This article by Jeffrey Palmer was published in Australian music magazine CutCommon on 8 February 2019. To see the article in full, click here.
On a chilly Saturday night in January, an eclectic mix of Australians, new music lovers, and curious neighbourhood locals gathered in a church in Manhattan’s West Village for an Australia Day Concert. It was host to an array of new works by some of Australia’s best and brightest composers.
One of these composers, Michael Grebla, happened to be present that evening.
I was fortunate enough to meet Michael for the first time just a few months ago at a New York concert given by the critically acclaimed Zodiac Trio – true champions of new and innovative chamber music. Michael was selected to attend the trio’s annual festival in the South of France in 2018, where he won the prize for Most Outstanding New Work.
A native of Perth and a graduate of the University of Western Australia, Michael first came to the United States to study at Boston’s New England Conservatory; last year completing a Master of Music with Honours. I had heard great things about him from the Zodiac Trio members themselves and was very keen to hear some of his compositions, to which he graciously sent me links. I was immediately taken with his lush, almost cinematic orchestrations, and asked that he let me know when one of his pieces would next be performed in New York; which brings us back to that church in the West Village. When he invited me to write about the experience of listening to his music, I welcomed the challenge.
Nestled in between pieces by fellow Australian composers Jodie O’Regan, Chrstopher Healey, Jakob Bragg, Josephine Jin, Isabella Gerometta, and Peter Martin was Michael’s new work Sympathy. Written for voice and cello, the piece is a setting of the poem of the same name by Paul Laurence Dunbar, a freed slave from Kentucky who became one of the first influential black poets in the United States. Like nearly every other American who studied poetry in high school, I was very familiar with this poem, but had never heard it set to music. I settled in for what was I felt to be a rare treat.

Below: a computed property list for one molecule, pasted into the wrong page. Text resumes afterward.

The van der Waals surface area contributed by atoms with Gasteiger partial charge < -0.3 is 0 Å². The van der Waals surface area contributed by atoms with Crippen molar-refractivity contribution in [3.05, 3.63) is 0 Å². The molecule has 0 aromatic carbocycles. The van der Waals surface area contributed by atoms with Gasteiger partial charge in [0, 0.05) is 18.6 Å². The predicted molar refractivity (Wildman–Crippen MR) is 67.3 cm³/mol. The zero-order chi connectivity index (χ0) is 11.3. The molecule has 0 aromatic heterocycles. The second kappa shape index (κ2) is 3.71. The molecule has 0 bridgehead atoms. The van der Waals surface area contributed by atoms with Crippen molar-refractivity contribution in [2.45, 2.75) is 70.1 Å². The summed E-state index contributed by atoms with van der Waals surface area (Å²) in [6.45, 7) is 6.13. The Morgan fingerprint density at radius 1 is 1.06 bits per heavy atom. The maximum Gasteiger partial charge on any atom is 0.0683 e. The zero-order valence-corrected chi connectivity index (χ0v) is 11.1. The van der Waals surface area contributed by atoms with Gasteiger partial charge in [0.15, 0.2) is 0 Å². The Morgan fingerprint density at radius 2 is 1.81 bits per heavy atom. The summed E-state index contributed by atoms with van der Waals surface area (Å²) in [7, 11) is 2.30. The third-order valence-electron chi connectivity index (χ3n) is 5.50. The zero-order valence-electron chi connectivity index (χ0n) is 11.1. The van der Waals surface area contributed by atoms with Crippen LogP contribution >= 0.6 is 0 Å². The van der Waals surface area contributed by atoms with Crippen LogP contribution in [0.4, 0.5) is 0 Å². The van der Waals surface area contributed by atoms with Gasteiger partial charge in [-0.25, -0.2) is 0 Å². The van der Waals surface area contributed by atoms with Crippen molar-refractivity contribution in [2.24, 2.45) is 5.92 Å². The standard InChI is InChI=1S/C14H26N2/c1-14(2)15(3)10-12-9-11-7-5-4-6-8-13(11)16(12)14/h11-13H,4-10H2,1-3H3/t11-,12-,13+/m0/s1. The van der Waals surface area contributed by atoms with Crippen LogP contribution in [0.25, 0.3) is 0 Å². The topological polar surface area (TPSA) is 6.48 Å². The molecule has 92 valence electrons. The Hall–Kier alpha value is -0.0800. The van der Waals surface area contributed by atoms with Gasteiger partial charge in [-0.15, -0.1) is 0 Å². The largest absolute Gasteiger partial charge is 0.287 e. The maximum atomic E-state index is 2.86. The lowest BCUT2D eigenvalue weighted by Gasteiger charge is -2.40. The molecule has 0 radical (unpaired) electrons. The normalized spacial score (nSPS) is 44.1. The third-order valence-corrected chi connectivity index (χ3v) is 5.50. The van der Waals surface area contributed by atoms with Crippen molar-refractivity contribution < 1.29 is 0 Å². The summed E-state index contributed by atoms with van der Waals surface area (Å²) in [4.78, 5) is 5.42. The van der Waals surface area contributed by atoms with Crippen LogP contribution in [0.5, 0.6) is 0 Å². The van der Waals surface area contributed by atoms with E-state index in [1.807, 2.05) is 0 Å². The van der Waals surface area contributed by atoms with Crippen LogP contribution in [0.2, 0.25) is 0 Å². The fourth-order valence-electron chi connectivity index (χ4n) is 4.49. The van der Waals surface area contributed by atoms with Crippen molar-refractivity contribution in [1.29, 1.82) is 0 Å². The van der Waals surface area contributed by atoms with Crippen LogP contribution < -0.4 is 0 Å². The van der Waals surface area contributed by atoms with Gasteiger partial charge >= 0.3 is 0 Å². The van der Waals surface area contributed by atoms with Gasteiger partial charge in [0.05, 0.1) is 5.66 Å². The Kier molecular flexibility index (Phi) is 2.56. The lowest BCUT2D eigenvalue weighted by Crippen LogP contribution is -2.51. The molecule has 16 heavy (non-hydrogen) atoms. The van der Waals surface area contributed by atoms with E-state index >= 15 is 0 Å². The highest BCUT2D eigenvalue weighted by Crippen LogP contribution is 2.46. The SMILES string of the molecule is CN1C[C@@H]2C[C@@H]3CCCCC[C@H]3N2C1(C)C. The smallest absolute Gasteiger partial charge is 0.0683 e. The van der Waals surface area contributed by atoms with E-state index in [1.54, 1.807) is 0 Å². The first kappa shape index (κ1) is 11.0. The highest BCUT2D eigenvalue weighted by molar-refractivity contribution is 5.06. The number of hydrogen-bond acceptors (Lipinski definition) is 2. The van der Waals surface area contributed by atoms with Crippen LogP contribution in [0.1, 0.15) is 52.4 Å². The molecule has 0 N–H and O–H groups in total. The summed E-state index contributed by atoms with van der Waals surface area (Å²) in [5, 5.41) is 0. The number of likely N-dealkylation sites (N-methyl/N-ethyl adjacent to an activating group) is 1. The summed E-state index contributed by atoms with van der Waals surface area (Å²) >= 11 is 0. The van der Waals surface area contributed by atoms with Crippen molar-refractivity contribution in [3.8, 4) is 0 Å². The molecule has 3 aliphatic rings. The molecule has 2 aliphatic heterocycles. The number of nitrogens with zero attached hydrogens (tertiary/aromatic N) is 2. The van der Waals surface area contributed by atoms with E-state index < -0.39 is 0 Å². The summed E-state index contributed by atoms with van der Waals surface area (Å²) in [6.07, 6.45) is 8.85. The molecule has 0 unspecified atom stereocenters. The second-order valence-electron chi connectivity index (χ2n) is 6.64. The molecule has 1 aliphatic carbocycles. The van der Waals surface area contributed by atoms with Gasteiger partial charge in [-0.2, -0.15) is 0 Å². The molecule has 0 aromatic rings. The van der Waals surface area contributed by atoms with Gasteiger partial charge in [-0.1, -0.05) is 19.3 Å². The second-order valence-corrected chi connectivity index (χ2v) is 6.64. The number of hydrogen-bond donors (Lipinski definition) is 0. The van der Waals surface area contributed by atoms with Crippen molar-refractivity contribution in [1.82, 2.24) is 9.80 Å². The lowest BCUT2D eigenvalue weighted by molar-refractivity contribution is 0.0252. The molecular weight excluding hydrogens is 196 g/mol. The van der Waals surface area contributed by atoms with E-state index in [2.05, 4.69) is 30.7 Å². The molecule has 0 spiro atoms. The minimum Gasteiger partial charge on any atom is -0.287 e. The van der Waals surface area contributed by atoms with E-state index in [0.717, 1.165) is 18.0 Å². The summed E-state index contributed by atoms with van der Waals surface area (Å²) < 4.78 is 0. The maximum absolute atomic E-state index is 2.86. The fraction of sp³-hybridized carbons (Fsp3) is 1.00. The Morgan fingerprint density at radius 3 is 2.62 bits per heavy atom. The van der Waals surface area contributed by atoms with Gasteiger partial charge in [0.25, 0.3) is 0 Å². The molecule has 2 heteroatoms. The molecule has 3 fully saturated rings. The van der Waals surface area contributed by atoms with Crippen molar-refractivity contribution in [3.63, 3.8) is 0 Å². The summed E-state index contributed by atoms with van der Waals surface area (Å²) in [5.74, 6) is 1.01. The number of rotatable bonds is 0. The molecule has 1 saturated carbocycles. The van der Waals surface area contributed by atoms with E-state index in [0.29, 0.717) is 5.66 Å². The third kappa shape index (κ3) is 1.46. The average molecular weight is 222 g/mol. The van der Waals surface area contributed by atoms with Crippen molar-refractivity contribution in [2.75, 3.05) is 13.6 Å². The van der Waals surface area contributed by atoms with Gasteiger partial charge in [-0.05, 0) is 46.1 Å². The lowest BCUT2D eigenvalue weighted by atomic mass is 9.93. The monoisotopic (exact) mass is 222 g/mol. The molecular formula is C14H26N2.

Michael immediately sets the mood with the cello’s chilling opening line, giving way to Brisbane soprano Amber Evans’ voice – low, almost chant-like, singing the famous words: “I know how the caged bird feels, alas!”. I was immediately hit by the powerful pang of sorrow encapsulated in these words. The piece continued to build beautifully into the middle section, climaxing on the line: “And a pain still throbs in the old, old scars; and they pulse again with a keener sting. I know why he beats his wing!”. The juxtaposition of the soaring vocal line with the cello’s churning triplets perfectly reflected the poet’s beautifully crafted words of longing.
I found Michael’s work to be a particularly refreshing take on a piece of classic American poetry; perhaps because it was composed by someone who wasn’t as familiar with its history, coming at it with fresh eyes and ears. There have been many instances when a piece of art deemed as a national treasure was created by someone with diverse heritage. El Greco (The Greek) became one of the greatest artists of the Spanish Renaissance. Many of the most popular Christmas songs of the 20th Century were written by Jewish composers. Even Australia’s own national anthem was Scot Of course, the evil of slavery taints the history of both the United States and Australia. When listening to the lines in Michael’s work, “When the sun is bright on the upland slopes; When the wind stirs soft through the springing grass”, one could just as easily imagine the sugar can plantations of Queensland as the cotton fields of Kentucky. This is what makes Michael’s Sympathy not only a prime example of the many fine works that young Australians are contributing to America’s new music scene, but also a testament to the universal strength and endurance of the human spirit.
Like many others in his generation, Michael is one of many young Australians making his mark on new American music and contributing greatly to this important art form. I can only hope that he will continue to lend his musicality to classic pieces of American poetry in the future and help Australia Fair advance to greater success in the halls of American music.